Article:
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Brian MOORE v. COMMISSIONER OF CORRECTION.
The petitioner, Brian Moore, appeals following the denial of his petition for certification to appeal from the judgment of the habeas court denying his amended petition for a writ of habeas corpus. The petitioner claims that the court abused its discretion in denying his petition for certification to appeal on the ground that his trial and appellate counsel had provided him with ineffective assistance. We conclude that the habeas court did not abuse its discretion in denying certification to appeal, and, therefore, we dismiss the petitioner's appeal.
Our decision in the petitioner's prior appeal provides the necessary factual background for the present case. “In early 1997, the [petitioner] sold two bulletproof vests, or the components thereof, to the victim, Glaister Gopie. Subsequently, the victim attempted, on many occasions, to return one of the vests for a refund. On the evening of May 18, 1997, the victim and his cousin, Andrew Mitchell, drove to Circular Avenue in Waterbury and parked on the street near a friend's home. The victim, coincidentally, parked directly outside the home of the [petitioner's] half-sister, Crystal Bolton. Sometime earlier that day, the [petitioner] and his girlfriend had driven to Circular Avenue to visit Bolton. As the [petitioner] left Bolton's home and as the victim approached his friend's home, the two men encountered each other. The victim then confronted the [petitioner] about the desired refund.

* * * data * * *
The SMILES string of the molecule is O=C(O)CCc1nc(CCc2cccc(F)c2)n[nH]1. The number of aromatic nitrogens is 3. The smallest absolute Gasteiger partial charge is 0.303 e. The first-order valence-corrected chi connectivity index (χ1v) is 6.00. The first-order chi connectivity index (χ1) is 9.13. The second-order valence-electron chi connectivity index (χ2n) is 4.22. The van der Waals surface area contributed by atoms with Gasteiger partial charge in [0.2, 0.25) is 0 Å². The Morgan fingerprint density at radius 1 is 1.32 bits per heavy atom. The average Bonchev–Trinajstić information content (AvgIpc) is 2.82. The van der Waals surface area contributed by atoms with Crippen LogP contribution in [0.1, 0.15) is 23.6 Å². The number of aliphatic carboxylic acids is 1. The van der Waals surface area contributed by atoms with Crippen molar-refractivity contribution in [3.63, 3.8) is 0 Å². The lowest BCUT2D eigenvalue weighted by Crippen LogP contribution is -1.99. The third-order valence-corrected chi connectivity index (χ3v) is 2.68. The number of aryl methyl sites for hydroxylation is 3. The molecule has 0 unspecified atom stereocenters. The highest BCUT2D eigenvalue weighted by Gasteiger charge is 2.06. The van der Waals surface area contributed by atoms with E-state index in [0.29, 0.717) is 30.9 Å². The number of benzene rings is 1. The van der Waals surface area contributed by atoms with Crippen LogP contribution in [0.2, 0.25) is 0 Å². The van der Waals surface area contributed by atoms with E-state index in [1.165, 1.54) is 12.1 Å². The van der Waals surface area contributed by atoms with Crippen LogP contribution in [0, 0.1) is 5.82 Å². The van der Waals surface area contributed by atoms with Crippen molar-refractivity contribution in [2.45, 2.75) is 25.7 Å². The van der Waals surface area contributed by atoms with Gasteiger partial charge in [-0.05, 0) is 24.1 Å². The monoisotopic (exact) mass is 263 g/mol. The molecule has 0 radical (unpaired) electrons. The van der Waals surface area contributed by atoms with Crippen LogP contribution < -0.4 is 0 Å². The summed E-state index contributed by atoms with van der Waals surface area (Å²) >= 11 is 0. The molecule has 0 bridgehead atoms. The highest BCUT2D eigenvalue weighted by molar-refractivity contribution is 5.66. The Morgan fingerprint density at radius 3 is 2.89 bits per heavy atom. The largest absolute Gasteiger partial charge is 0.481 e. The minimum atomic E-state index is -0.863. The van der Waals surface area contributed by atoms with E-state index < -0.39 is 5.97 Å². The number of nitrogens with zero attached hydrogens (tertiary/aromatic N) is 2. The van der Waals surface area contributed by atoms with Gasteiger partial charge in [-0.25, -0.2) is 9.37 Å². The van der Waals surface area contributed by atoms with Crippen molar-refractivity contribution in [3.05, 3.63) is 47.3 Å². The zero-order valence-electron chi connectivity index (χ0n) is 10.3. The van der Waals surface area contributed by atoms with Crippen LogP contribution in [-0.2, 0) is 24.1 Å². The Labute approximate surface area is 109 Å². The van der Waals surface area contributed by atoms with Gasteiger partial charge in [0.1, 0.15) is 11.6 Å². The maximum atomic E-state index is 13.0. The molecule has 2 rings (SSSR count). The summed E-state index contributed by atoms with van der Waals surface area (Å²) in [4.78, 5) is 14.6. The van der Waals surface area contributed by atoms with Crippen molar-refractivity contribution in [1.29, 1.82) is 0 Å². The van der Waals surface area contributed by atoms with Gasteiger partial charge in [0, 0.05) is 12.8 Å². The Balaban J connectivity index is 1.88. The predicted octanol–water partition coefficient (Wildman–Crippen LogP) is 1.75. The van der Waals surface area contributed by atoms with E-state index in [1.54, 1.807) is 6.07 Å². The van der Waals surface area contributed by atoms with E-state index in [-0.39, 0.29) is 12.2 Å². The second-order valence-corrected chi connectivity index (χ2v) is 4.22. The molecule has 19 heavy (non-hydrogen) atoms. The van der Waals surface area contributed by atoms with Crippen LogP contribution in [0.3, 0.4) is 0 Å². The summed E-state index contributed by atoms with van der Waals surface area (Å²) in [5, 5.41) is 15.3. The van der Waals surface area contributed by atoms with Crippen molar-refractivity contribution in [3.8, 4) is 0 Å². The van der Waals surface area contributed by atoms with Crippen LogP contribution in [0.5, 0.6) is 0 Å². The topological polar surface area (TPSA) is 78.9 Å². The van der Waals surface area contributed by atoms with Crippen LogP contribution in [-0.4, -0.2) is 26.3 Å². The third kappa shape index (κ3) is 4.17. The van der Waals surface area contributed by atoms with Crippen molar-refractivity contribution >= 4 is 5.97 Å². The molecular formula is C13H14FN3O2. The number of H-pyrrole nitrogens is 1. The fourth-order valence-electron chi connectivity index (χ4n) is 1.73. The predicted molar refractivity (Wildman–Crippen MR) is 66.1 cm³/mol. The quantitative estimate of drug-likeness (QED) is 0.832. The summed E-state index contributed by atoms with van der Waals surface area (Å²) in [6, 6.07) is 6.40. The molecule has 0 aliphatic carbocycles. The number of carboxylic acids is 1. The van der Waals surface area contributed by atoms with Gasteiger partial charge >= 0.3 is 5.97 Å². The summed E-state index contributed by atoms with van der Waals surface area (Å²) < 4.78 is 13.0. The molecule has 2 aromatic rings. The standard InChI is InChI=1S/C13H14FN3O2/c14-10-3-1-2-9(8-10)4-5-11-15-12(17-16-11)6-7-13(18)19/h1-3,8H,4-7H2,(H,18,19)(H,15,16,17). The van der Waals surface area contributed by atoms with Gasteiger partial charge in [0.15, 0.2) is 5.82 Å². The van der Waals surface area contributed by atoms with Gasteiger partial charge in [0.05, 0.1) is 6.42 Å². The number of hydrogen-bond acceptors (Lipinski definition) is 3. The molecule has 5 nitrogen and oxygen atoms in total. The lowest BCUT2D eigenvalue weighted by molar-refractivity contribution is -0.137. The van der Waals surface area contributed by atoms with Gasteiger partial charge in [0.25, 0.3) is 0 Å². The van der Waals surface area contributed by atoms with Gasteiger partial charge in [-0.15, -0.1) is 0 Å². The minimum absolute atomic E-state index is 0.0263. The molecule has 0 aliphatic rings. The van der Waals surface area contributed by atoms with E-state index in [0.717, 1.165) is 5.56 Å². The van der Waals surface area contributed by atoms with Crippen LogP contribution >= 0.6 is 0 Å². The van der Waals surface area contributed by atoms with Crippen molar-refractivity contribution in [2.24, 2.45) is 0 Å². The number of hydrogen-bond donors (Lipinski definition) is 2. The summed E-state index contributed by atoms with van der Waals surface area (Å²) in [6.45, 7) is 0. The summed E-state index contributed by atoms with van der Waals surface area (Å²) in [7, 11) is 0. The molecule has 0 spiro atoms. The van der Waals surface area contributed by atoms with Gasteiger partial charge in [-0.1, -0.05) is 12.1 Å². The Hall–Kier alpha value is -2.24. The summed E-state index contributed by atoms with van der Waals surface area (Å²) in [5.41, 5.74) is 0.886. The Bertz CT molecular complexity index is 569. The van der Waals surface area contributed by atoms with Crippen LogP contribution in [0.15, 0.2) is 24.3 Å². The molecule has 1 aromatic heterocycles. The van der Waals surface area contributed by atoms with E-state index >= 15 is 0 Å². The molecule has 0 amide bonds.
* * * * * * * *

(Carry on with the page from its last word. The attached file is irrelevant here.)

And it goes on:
“From that point, the confrontation escalated into a fistfight, in which the victim was the apparent victor. After the fight ended, the [petitioner] retrieved a loaded .38 caliber revolver from his car. The [petitioner] then shot at the victim twice. The victim ran, fell to the ground shortly thereafter and was found by police lying face down with a single gunshot wound in the middle of his lower back. The victim told an officer that the [petitioner] had shot him. Subsequently, the police arrested the [petitioner].” State v. Moore, 69 Conn.App. 117, 118-19, 795 A.2d 563, cert. denied, 260 Conn. 941, 835 A.2d 59 (2002).